Medina school district votes to continue shared sports with Lyndonville
MEDINA – The Medina Board of Education on Tuesday was unanimous in approving intermunicipal agreements with Lyndonville to continue shared sports, as well as the musical program.
“It’s been seamless between Medina and Lyndonville students,” said David Sevenski, president of the Medina BOE. “It’s been a natural fit. It’s opened up more opportunities for kids.”
Lyndonville’s Board of Education also approved the eight agreements last week. There was some debate at Lyndonville over the shared boys varsity soccer team. Some Lyndonville community members and two board members wanted Lyndonville and Medina to go back to having their own varsity boys’ soccer teams. Both communities have about 20 boys interested in playing varsity soccer next fall, more than enough for their own teams.
However, both school boards decided to keep the shared team and avoid “uncertainty from year to year,” Sevenski said.
The numbers for both schools might not be there long-term for each district to support their own varsity boys soccer team, he said.
Lyndonville and Medina both have now approved four-year agreements for eight shared programs. Lyndonville hosts the boys volleyball, girls varsity soccer and the musical program. Medina hosts a boys varsity soccer, varsity football, cross country, the marching band and swimming.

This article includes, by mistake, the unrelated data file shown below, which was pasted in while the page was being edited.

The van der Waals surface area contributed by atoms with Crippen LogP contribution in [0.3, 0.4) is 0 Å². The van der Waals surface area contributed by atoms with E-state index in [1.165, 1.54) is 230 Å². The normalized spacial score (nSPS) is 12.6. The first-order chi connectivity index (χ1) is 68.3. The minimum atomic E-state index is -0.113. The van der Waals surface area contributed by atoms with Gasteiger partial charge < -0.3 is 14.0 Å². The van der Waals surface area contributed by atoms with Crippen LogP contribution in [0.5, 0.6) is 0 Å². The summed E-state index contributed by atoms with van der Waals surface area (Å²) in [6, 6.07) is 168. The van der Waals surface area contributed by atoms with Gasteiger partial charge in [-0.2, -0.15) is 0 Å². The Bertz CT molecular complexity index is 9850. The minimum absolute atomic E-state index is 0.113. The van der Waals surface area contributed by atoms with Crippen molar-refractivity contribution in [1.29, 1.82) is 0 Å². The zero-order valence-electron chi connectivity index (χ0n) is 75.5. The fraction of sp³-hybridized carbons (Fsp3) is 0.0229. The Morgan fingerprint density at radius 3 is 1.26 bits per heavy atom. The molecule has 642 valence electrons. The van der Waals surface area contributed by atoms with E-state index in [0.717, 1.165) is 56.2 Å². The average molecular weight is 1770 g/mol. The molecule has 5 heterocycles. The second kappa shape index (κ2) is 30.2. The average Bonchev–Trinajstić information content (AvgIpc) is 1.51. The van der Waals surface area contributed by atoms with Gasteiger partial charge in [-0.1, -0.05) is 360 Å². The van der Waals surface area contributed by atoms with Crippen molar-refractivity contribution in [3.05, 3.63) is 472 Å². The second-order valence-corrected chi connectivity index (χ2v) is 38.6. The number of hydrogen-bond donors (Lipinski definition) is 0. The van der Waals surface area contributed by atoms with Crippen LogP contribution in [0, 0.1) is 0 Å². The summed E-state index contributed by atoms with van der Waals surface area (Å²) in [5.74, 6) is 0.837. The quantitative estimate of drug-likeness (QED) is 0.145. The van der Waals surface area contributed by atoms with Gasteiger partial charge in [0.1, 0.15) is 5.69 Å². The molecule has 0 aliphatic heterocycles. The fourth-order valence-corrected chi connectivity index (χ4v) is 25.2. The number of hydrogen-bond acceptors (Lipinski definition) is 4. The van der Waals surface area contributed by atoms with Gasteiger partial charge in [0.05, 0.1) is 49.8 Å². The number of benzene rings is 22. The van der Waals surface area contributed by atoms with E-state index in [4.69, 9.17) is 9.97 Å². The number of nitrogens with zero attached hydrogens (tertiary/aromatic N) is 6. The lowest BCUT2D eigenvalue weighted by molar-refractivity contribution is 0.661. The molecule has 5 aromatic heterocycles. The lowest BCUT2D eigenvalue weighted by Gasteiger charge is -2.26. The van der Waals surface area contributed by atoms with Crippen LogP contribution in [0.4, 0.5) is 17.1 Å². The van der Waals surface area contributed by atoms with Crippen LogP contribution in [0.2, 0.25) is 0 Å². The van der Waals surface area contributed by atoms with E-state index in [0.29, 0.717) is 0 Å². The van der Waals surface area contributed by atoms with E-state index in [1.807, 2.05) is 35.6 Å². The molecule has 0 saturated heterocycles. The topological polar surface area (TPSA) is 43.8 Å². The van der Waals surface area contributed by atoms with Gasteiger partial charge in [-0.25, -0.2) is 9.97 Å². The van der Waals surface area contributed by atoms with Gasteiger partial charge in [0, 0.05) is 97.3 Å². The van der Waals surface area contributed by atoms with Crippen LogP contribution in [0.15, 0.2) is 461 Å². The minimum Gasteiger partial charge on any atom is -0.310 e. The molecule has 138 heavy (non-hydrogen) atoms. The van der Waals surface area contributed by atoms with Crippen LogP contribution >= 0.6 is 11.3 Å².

The districts don’t bill each other for students who participate in the programs. That differs with Medina’s agreement with Barker, where that district pays Medina for each Barker student on the Mustang football team.
The 4-year agreements are longer than the one- to two-year agreements that were in place since the district first started sharing programs about six years ago.
Sevenski said the agreements are often hotly debated each year and can “burn up a lot of time.” He said the longer time period allows the districts, students and parents to have set expectations for the programs in the next few years.
Even with the longer agreements, Sevenski said school administrators from both districts will continue to discuss the agreements on a frequent basis.
“We talk about it ad nauseum, looking at all of the different angles and how it is affecting everyone,” Sevenski said.
The agreements also allow volunteers from both districts to participate in the programs, assisting coaches and program leaders.
Both Medina and Lyndonville face declining student enrollments. The shared programs have allowed the districts to offer strong programs, Sevenski said.
Some Lyndonville board members last week said Medina wanted “all or nothing” with the agreements, that Lyndonville needed to do a shared boys soccer team or risk the other merged teams and programs.
Sevenski said Medina didn’t put that pressure on Lyndonville.
“There was no edict from Medina that it had to be all or nothing,” he said. “We went to great lengths to not twist anybody’s arm.”
The two districts are open to expanding their partnership to other programs. Sevenski said they are discussing a shared part-time grant writer for next school year.